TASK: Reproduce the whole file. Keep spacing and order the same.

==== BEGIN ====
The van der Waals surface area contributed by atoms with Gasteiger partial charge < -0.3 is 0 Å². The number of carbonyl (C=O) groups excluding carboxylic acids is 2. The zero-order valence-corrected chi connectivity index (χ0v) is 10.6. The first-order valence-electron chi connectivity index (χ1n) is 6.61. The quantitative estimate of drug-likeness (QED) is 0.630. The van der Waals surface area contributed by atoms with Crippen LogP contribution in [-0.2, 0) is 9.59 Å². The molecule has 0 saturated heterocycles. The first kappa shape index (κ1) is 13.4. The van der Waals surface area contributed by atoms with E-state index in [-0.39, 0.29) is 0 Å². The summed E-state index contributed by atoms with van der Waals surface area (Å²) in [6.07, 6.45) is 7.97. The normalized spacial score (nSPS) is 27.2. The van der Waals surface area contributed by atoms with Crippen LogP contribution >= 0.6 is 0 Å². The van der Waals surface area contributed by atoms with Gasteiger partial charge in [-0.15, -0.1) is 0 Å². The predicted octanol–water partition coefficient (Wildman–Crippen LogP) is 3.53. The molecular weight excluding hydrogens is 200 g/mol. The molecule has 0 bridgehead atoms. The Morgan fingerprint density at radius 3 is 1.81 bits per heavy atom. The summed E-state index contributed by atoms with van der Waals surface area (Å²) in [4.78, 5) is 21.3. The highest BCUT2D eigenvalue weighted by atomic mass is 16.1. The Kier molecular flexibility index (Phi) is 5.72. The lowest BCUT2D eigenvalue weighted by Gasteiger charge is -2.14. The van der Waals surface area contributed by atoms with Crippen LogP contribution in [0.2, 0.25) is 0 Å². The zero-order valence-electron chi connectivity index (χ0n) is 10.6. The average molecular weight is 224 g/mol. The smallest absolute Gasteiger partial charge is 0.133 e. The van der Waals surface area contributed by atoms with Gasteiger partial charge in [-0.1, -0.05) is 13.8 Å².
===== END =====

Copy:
The van der Waals surface area contributed by atoms with Gasteiger partial charge < -0.3 is 0 Å². The number of carbonyl (C=O) groups excluding carboxylic acids is 2. The zero-order valence-corrected chi connectivity index (χ0v) is 10.6. The first-order valence-electron chi connectivity index (χ1n) is 6.61. The quantitative estimate of drug-likeness (QED) is 0.630. The van der Waals surface area contributed by atoms with Crippen LogP contribution in [-0.2, 0) is 9.59 Å². The molecule has 0 saturated heterocycles. The first kappa shape index (κ1) is 13.4. The van der Waals surface area contributed by atoms with E-state index in [-0.39, 0.29) is 0 Å². The summed E-state index contributed by atoms with van der Waals surface area (Å²) in [6.07, 6.45) is 7.97. The normalized spacial score (nSPS) is 27.2. The van der Waals surface area contributed by atoms with Crippen LogP contribution >= 0.6 is 0 Å². The van der Waals surface area contributed by atoms with Gasteiger partial charge in [-0.15, -0.1) is 0 Å². The predicted octanol–water partition coefficient (Wildman–Crippen LogP) is 3.53. The molecular weight excluding hydrogens is 200 g/mol. The molecule has 0 bridgehead atoms. The Morgan fingerprint density at radius 3 is 1.81 bits per heavy atom. The summed E-state index contributed by atoms with van der Waals surface area (Å²) in [4.78, 5) is 21.3. The highest BCUT2D eigenvalue weighted by atomic mass is 16.1. The Kier molecular flexibility index (Phi) is 5.72. The lowest BCUT2D eigenvalue weighted by Gasteiger charge is -2.14. The van der Waals surface area contributed by atoms with Crippen LogP contribution in [0.2, 0.25) is 0 Å². The zero-order valence-electron chi connectivity index (χ0n) is 10.6. The average molecular weight is 224 g/mol. The smallest absolute Gasteiger partial charge is 0.133 e. The van der Waals surface area contributed by atoms with Gasteiger partial charge in [-0.1, -0.05) is 13.8 Å².